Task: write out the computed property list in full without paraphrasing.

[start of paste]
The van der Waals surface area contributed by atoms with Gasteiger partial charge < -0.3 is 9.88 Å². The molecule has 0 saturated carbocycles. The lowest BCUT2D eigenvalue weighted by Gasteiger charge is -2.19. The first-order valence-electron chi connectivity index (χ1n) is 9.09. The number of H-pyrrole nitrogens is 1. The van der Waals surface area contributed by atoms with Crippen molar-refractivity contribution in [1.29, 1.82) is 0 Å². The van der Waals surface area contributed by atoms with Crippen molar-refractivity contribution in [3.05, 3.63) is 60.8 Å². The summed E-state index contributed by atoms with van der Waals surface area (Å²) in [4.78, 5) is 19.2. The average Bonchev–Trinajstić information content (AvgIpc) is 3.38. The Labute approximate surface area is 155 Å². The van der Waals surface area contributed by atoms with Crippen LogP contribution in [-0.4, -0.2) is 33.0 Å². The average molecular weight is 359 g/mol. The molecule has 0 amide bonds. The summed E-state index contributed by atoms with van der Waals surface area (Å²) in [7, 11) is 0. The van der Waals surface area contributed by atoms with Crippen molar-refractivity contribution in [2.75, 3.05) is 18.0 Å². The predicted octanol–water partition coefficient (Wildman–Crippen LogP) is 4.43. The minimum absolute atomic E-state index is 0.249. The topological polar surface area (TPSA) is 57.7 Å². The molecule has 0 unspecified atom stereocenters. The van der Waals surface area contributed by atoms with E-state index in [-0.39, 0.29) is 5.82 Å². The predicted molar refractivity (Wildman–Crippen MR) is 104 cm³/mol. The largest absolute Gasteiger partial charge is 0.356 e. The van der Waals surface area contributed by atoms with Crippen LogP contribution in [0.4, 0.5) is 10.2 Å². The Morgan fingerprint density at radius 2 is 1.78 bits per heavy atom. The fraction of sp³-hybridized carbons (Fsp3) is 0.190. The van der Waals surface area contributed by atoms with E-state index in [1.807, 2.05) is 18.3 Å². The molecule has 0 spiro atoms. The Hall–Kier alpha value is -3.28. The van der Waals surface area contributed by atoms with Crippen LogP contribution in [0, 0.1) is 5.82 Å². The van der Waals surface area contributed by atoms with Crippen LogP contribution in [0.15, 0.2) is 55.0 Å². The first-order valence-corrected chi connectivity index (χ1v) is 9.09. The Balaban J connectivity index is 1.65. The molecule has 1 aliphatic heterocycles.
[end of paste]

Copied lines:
The van der Waals surface area contributed by atoms with Gasteiger partial charge < -0.3 is 9.88 Å². The molecule has 0 saturated carbocycles. The lowest BCUT2D eigenvalue weighted by Gasteiger charge is -2.19. The first-order valence-electron chi connectivity index (χ1n) is 9.09. The number of H-pyrrole nitrogens is 1. The van der Waals surface area contributed by atoms with Crippen molar-refractivity contribution in [1.29, 1.82) is 0 Å². The van der Waals surface area contributed by atoms with Crippen molar-refractivity contribution in [3.05, 3.63) is 60.8 Å². The summed E-state index contributed by atoms with van der Waals surface area (Å²) in [4.78, 5) is 19.2. The average Bonchev–Trinajstić information content (AvgIpc) is 3.38. The Labute approximate surface area is 155 Å². The van der Waals surface area contributed by atoms with Crippen LogP contribution in [-0.4, -0.2) is 33.0 Å². The average molecular weight is 359 g/mol. The molecule has 0 amide bonds. The summed E-state index contributed by atoms with van der Waals surface area (Å²) in [7, 11) is 0. The van der Waals surface area contributed by atoms with Crippen molar-refractivity contribution in [2.75, 3.05) is 18.0 Å². The predicted octanol–water partition coefficient (Wildman–Crippen LogP) is 4.43. The minimum absolute atomic E-state index is 0.249. The topological polar surface area (TPSA) is 57.7 Å². The molecule has 0 unspecified atom stereocenters. The van der Waals surface area contributed by atoms with E-state index in [-0.39, 0.29) is 5.82 Å². The predicted molar refractivity (Wildman–Crippen MR) is 104 cm³/mol. The largest absolute Gasteiger partial charge is 0.356 e. The van der Waals surface area contributed by atoms with Crippen LogP contribution in [0.4, 0.5) is 10.2 Å². The Morgan fingerprint density at radius 2 is 1.78 bits per heavy atom. The fraction of sp³-hybridized carbons (Fsp3) is 0.190. The van der Waals surface area contributed by atoms with E-state index in [1.807, 2.05) is 18.3 Å². The molecule has 0 spiro atoms. The Hall–Kier alpha value is -3.28. The van der Waals surface area contributed by atoms with Crippen LogP contribution in [0, 0.1) is 5.82 Å². The van der Waals surface area contributed by atoms with Crippen LogP contribution in [0.15, 0.2) is 55.0 Å². The first-order valence-corrected chi connectivity index (χ1v) is 9.09. The Balaban J connectivity index is 1.65. The molecule has 1 aliphatic heterocycles.